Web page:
The first important point is always that the trigger must be visible. That means you can’t walk past it.
I simply use a glass of water. I first drink a glass of water, which is always followed by my workout ritual in the morning. Then I reward that with a second glass of water.
So all in all, it’s a very simple sequence that works.
It is also helpful to document the workouts you do. It has been found that even visual contact with the training calendar is perceived as motivating. Even the tick or cross for another completed workout is perceived as a reward. As you can see, it really only takes small building blocks to establish training habits.
What prevents us from establishing the new habits?
Our brain basically likes habits because it saves energy that way. Too many changes at once are not only hard to do physically – if we are talking about training – they also challenge our minds. Therefore, it makes sense to establish new habits bit by bit.
In concrete terms, this can mean that we start with perhaps ridiculously small numbers of repetitions that do not yet challenge us physically, but help to programme the habit loop in our head. We talk about micro-habits.
This can look like doing, for example, only 1-2 push-ups every day at a fixed time. When a routine has crept in, we increase the number of repetitions. In this way, we have initially won over the head for the process of change and after a few days we increase the number of repetitions so that we also gain the physical effect.
So it is much more helpful for our habit loop if we do one push-up on 30 consecutive days instead of 30 in one day.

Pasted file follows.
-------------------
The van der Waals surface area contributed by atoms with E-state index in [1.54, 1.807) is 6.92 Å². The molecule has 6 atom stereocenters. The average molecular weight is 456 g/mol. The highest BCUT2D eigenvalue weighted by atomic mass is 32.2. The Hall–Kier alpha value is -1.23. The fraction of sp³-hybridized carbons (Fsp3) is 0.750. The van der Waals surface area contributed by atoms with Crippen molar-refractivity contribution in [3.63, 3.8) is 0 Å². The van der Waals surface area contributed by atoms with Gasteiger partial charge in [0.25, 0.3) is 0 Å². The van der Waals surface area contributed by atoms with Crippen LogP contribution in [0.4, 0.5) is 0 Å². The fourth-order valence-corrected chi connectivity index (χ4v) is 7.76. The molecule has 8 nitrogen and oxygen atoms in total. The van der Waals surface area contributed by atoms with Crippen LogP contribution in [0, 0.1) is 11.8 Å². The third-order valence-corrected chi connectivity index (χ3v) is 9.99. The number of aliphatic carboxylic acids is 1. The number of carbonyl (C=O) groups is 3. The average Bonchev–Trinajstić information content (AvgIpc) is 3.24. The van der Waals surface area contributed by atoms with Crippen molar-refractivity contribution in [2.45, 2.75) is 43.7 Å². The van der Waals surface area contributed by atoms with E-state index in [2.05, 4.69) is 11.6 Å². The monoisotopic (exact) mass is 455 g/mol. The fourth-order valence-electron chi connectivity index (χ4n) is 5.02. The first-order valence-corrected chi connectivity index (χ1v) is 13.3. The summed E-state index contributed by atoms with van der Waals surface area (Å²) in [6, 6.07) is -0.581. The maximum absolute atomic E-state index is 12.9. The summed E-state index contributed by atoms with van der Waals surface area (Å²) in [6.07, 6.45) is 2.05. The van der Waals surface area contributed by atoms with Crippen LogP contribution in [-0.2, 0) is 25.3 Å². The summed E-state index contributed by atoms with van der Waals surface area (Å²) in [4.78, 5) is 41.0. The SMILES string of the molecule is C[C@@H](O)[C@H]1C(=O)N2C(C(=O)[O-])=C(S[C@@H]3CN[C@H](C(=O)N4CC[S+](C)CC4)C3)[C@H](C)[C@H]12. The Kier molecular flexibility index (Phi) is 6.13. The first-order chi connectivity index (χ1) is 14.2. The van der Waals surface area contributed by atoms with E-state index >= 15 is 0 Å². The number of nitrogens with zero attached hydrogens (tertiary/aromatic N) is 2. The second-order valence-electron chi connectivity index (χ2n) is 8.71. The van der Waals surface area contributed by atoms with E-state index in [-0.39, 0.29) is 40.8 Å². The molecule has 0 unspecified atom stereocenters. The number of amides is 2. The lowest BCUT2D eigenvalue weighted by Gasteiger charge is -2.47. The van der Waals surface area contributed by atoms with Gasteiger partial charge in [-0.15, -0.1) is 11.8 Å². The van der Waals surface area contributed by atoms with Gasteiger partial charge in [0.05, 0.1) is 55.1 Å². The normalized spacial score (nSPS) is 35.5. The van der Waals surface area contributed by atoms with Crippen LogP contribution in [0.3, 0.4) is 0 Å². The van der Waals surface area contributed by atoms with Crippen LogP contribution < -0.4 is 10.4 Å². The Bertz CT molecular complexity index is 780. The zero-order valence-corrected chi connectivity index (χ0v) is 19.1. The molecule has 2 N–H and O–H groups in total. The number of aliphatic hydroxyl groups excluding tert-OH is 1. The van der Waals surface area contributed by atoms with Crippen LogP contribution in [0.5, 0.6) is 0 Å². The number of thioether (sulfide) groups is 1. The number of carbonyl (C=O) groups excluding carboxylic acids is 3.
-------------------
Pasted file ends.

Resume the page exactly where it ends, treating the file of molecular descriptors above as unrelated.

It’s no different for athletes. They don’t feel like training every now and then, but they are used to it. You can compare this with going to work every day.
We humans know a lot of things better than we should. But we do what we are used to.
How can you manage to establish exercise habits at home when you can no longer go to the gym?
If you have not exercised at home before, you will not have established any workout habits within your own four walls.
Here, too, you need a cue that is permanently in sight. I find it problematic if the training equipment is placed in the basement or laundry room. I don’t spend much time there, so the equipment is hardly visible as a triggering moment. In the worst case, the end result is an unused treadmill that is eventually converted into an extremely expensive clothes horse in the laundry room.
A fitness cupboard in the living room is of course a different solution. The key to the cupboard, which I place next to the house or car key, can also be used as a trigger and remind me to exercise again and again. It is also important that the barriers are as low as possible to start training. So if you have to build up or rummage around a lot before the training can start, again it becomes a bit less likely that I will establish my routines.
In addition to the clearly visible cue and the low threshold, the reward aspect, which I mentioned earlier, is of course also very central. It is also very helpful, especially for newcomers, if they start with a very small amount of exercise. Especially at the beginning of the year, we often try to pursue several goals at once. In terms of habits, however, this is particularly difficult.
It is therefore more promising if we prioritise our goals and start by establishing a new habit before we follow it up with other things.